Posted on 31 May 2012
OTTAWA, May 31, 2012 – On May 30, 2012, Manitoba Senator Maria Chaput presented the highlights of Bill S-211, which would modernize Part IV of the Official Languages Act – communications with and services to the public.
Part IV of the Act addresses with the federal government’s obligation to provide services to official language minority communities where there is a “significant demand”. Bill S-211 would modify the way this demand is calculated by taking into account the institutional vitality of the community, and considering the number of people who can communicate in the language of the English or French minority population served, rather than the number of people for whom the language is their first official language spoken.
“These changes are needed because the current calculation is based mainly on the relative size of the Anglophone or Francophone population. This places an unfair burden on these communities,” said Senator Chaput. “The current system does not address any of the major factors that have reshaped official language communities over the past 30 years, such as exogamy, urbanization, immigration and the vitality of the communities.”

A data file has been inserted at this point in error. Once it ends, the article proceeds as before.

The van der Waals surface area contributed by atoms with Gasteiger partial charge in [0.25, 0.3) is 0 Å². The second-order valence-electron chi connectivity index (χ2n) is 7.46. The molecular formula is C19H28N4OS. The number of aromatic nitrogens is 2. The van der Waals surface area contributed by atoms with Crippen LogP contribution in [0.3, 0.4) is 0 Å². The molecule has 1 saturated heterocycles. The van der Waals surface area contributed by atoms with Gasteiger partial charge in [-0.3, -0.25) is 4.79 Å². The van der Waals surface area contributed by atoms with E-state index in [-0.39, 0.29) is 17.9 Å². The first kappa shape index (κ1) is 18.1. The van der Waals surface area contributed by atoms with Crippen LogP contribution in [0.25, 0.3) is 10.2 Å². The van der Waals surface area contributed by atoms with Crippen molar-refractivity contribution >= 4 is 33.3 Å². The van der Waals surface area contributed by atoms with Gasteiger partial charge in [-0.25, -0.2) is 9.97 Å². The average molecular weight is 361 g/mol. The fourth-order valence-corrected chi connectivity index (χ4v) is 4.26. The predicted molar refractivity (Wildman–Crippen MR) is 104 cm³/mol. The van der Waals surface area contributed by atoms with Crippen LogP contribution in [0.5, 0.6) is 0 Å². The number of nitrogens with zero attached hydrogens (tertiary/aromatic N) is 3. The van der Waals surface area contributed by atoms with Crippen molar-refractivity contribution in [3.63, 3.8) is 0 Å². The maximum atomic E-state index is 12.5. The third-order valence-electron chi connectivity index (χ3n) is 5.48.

Bill S-211 would require federal institutions to take every reasonable measure to provide communications and services to the public that are of equal quality in both official languages, and to notify the public before eliminating or reducing services provided in the language of a region’s Anglophone or Francophone minority population.
Bill S-211 would guarantee people access to services in the official language of their choice in major transportation centres. “The bill is not breaking new ground here,” explained Senator Chaput. “It is simply reinforcing a positive trend taking place in Canada. Few centres will be affected.”
Lastly, Bill S-211 would also require a review of the regulations enacted under Part IV of the Act every 10 years. “This 10-year review would ensure that future generations will not find themselves in a similar situation, dealing with out-of-date regulations that don’t reflect major demographic, social and legal changes.”
Senator Chaput emphasized the importance of this bill for official language minority communities, and called on senators of every political stripe to send Bill S-211 to the Standing Senate Committee on Official Languages for in-depth consideration.
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To arrange an interview with Senator Chaput, please contact:
Suzanne Belliveau at 613-943-2435 or by email at firstname.lastname@example.org